Keeping up with basic maintenance is important as a car owner. You want to make sure your vehicle is running properly and is up to date on any needed upkeep and repairs. Although many repairs require a mechanic to perform them, there’s some car maintenance you can do yourself at home for little to no cost.
DIY Car Service Checklist
Some repairs should only be done by a mechanic, such as replacing a water pump or timing belt. But, there are plenty of small repairs that can be done at home in your garage. Not only will you save money by doing these at home, but it’ll get you in the swing of keeping up with your car’s required maintenance:
- Changing the battery – Car batteries have a lifespan of around three to five years, so you should expect to change it at least once during the life of your vehicle. Although changing the battery takes a little more legwork, you’ll save any additional charges you’d need to pay when taking it in to a service center – you’ll only be responsible for purchasing the battery, which usually range from $90 to $170. A word to the wise is to be extra cautious when handling battery cables, as mishandling them could result in an electrical shock.
- Replacing the air filters – Most mechanics charge for replacing a vehicle’s cabin air filter and engine air filter, but it’s an easy task to do at home. You just need to purchase new filters and swap out the old ones. The engine air filter is typically housed in a large plastic box in the engine compartment, while cabin air filters are usually found in or under the dashboard near the glove compartment (consult the owner’s manual for the exact location).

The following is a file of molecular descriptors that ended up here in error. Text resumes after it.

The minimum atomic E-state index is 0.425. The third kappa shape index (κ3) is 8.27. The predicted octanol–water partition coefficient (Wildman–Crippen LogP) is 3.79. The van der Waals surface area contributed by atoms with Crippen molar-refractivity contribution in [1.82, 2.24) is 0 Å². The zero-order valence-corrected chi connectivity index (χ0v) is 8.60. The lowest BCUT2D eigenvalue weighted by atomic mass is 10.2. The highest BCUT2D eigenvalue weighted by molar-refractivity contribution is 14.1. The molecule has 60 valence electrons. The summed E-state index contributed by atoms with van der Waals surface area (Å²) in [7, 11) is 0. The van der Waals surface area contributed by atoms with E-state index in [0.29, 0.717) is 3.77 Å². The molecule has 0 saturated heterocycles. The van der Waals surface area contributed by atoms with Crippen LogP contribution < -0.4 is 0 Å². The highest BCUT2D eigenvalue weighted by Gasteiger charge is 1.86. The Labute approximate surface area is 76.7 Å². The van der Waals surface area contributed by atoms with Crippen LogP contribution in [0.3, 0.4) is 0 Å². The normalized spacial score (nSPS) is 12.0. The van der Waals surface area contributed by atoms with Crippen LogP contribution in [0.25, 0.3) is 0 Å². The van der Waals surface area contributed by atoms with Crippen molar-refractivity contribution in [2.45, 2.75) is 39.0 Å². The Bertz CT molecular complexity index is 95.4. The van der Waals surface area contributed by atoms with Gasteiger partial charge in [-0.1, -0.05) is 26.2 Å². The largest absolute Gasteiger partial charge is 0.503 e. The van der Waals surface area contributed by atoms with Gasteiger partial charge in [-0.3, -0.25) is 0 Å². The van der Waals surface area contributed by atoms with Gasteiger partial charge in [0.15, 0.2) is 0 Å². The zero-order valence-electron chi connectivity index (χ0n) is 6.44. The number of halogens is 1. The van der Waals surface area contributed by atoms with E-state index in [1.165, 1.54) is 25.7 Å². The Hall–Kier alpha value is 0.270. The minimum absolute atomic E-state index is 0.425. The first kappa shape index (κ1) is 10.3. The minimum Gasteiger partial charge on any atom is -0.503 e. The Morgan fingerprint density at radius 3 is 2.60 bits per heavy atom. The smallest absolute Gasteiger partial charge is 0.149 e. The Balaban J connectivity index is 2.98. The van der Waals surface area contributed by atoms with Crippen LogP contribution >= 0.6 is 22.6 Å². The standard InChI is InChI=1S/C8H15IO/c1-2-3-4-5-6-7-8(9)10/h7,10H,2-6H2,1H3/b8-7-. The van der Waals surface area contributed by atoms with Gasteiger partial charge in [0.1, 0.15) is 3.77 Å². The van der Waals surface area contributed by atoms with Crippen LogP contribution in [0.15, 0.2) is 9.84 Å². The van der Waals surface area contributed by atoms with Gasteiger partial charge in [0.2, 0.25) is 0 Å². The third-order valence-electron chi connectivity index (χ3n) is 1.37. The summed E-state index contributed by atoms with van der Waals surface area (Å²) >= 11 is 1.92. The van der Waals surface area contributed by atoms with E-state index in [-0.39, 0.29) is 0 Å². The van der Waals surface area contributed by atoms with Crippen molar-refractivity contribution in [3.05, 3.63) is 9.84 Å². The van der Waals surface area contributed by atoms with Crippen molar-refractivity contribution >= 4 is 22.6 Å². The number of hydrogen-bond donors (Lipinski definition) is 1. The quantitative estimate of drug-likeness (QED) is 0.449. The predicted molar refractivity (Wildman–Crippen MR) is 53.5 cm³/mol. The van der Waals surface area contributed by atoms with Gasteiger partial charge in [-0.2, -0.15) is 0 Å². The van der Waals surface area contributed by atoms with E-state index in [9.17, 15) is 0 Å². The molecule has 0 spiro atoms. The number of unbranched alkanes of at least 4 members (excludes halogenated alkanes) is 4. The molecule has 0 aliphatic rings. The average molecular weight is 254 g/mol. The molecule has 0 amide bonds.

- Checking tire pressure – Not keeping up with tire pressure can affect the safety of your vehicle. You can purchase a pen-style pressure gauge for checking tires for as little as a few dollars. To check your tires’ air pressure, unscrew the valve stem dust cap and press the gauge to the valve. If the pressure isn’t where it should be, just head to your local gas station to air them up.
Fluid Changes to Do Yourself
There are a few fluids that you can change yourself to save a little money:
- Changing the oil – Depending on your vehicle and the oil you use, it should be changed anywhere from every 3,000 to 10,000 miles – recommended intervals are listed in your vehicle’s user manual. You’ll need to purchase oil, which typically costs anywhere from 15 to 40 dollars, and a new oil filter, which should cost anywhere from six to 15 dollars. Compared to prices charged at a service center, a DIY oil change can be worthwhile. Be aware that you’ll also need to take the old oil to a local recycling center, which should generally cost you only a few dollars more.
- Checking other fluids – Checking your vehicle’s fluids is simple. Oil and transmission fluids use a dipstick, while coolant and power steering fluids use clear reservoirs and a fill line. To check your oil and transmission fluids, pull out the dipstick, wipe it off, dip it back in, pull it out, and read the level. When you check the power steering fluid and windshield wiper fluid, see what level they’re at in the reservoir. Check the coolant by observing the level of coolant in the overflow tank when the engine is cold.
The Bottom Line
You can save yourself a lot of money by doing simple car maintenance at home. But, sometimes, your vehicle should go into the shop if the repair is too complicated or requires special tools.
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